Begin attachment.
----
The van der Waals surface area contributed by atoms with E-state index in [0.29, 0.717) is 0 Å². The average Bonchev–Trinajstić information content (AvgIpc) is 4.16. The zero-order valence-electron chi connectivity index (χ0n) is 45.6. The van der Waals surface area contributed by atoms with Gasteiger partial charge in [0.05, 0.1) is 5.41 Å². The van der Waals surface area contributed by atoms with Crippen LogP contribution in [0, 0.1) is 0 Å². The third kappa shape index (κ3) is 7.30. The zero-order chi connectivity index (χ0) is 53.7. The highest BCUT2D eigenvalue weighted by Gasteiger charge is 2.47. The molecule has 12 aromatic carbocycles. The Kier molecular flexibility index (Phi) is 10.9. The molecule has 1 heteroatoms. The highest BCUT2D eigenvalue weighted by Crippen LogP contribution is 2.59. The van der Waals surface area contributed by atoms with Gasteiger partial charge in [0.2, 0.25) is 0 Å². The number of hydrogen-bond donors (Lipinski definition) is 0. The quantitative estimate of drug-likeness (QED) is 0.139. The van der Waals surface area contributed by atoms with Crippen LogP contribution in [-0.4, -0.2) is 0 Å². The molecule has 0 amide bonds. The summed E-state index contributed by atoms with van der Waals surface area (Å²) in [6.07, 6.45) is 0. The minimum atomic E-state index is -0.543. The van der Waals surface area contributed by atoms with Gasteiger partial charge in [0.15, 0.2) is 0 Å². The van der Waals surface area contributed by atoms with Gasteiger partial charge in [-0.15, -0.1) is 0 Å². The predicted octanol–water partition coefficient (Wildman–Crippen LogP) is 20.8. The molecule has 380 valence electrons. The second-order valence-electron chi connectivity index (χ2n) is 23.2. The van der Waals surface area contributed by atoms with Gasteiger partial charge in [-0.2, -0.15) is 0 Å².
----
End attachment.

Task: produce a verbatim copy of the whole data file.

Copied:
The van der Waals surface area contributed by atoms with E-state index in [0.29, 0.717) is 0 Å². The average Bonchev–Trinajstić information content (AvgIpc) is 4.16. The zero-order valence-electron chi connectivity index (χ0n) is 45.6. The van der Waals surface area contributed by atoms with Gasteiger partial charge in [0.05, 0.1) is 5.41 Å². The van der Waals surface area contributed by atoms with Crippen LogP contribution in [0, 0.1) is 0 Å². The third kappa shape index (κ3) is 7.30. The zero-order chi connectivity index (χ0) is 53.7. The highest BCUT2D eigenvalue weighted by Gasteiger charge is 2.47. The molecule has 12 aromatic carbocycles. The Kier molecular flexibility index (Phi) is 10.9. The molecule has 1 heteroatoms. The highest BCUT2D eigenvalue weighted by Crippen LogP contribution is 2.59. The van der Waals surface area contributed by atoms with Gasteiger partial charge in [0.2, 0.25) is 0 Å². The number of hydrogen-bond donors (Lipinski definition) is 0. The quantitative estimate of drug-likeness (QED) is 0.139. The van der Waals surface area contributed by atoms with Crippen LogP contribution in [-0.4, -0.2) is 0 Å². The molecule has 0 amide bonds. The summed E-state index contributed by atoms with van der Waals surface area (Å²) in [6.07, 6.45) is 0. The minimum atomic E-state index is -0.543. The van der Waals surface area contributed by atoms with Gasteiger partial charge in [0.15, 0.2) is 0 Å². The van der Waals surface area contributed by atoms with Gasteiger partial charge in [-0.15, -0.1) is 0 Å². The predicted octanol–water partition coefficient (Wildman–Crippen LogP) is 20.8. The molecule has 380 valence electrons. The second-order valence-electron chi connectivity index (χ2n) is 23.2. The van der Waals surface area contributed by atoms with Gasteiger partial charge in [-0.2, -0.15) is 0 Å².